Fast-moving 3-alarm blaze displaces 28 in northeast Dallas

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by MATT GOODMAN

WFAA

Posted on January 16, 2014 at 9:05 AM

Updated Thursday, Jan 16 at 9:57 AM

Northpark Terrace Apartments

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DALLAS –– The intensity of a fast-moving fire at a northeast Dallas apartment complex prevented first responders from battling it offensively early Thursday morning, resulting in three alarms and eight damaged units.  No one was injured. 

Firefighters were called to the Northpark Terrace Apartments at 6759 Eastridge Drive at 4:32 a.m. following reports of a structure fire. Flames were coming from the first floor of a two-story apartment building by the time Dallas-Fire Rescue arrived, said Jason Evans, a department spokesman.  

Firefighters took an offensive strategy and moved into the unit but quickly realized it was unsafe and pulled back –– the fire was already in the attic and zipping through other units. Three alarms were eventually called and responders put out the blaze from a defensive position, Evans said. 

He praised firefighters’ efforts to cut off the fire as soon as they could, despite how rapidly it moved to the attic and spread to other units.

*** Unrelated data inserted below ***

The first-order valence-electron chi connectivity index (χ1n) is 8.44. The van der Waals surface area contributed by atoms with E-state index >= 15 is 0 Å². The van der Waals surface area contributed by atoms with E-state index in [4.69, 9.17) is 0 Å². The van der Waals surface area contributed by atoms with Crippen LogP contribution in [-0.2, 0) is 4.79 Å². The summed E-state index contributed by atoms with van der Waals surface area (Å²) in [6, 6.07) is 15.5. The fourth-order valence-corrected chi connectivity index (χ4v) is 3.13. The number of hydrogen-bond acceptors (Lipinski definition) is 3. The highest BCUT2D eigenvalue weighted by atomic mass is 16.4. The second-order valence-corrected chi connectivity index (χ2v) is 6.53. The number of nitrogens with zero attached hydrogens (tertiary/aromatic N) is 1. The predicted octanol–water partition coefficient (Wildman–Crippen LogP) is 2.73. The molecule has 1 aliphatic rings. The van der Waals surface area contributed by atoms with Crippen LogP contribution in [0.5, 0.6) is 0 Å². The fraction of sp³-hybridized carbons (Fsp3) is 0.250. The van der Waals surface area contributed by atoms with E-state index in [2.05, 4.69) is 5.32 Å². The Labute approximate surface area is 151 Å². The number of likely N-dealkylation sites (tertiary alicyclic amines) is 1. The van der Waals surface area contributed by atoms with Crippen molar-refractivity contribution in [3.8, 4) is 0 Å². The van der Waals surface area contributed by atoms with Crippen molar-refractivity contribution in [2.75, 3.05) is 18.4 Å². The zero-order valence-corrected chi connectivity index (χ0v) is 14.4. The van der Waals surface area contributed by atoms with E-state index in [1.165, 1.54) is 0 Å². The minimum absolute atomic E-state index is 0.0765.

“Despite the multiple alarm response, firefighters did an outstanding job in cutting off the path of the fire and limiting the amount of damage, especially considering how fast the fire spread into the attic,” Evans said. 

Residents said they were woken up by heavy smoke and a pungent smell. 

"The first thing I did was I smelled, the smell woke me up, it was so strong," resident Marsha Fleming told News 8's Marcus Moore. "I got up, and i'm like, 'Oh my God, something's on fire.' I didn't think it was my apartment and I opened my front door to try and get some air in but by the time I'd opened my door the smoke was just pouring into my apartment. It was blinding, we couldn't even see anything." 

Of the eight units in the building, two “sustained the bulk of the fire damage” while smoke and water damage made the others uninhabitable, he said. The American Red Cross is assisting displaced residents. Twenty adults and eight children lost their homes, said Anita Foster, Red Cross spokeswoman. 

The cause of the fire is under investigation. Early Thursday morning, fire investigators were still speaking with witnesses at the scene. 

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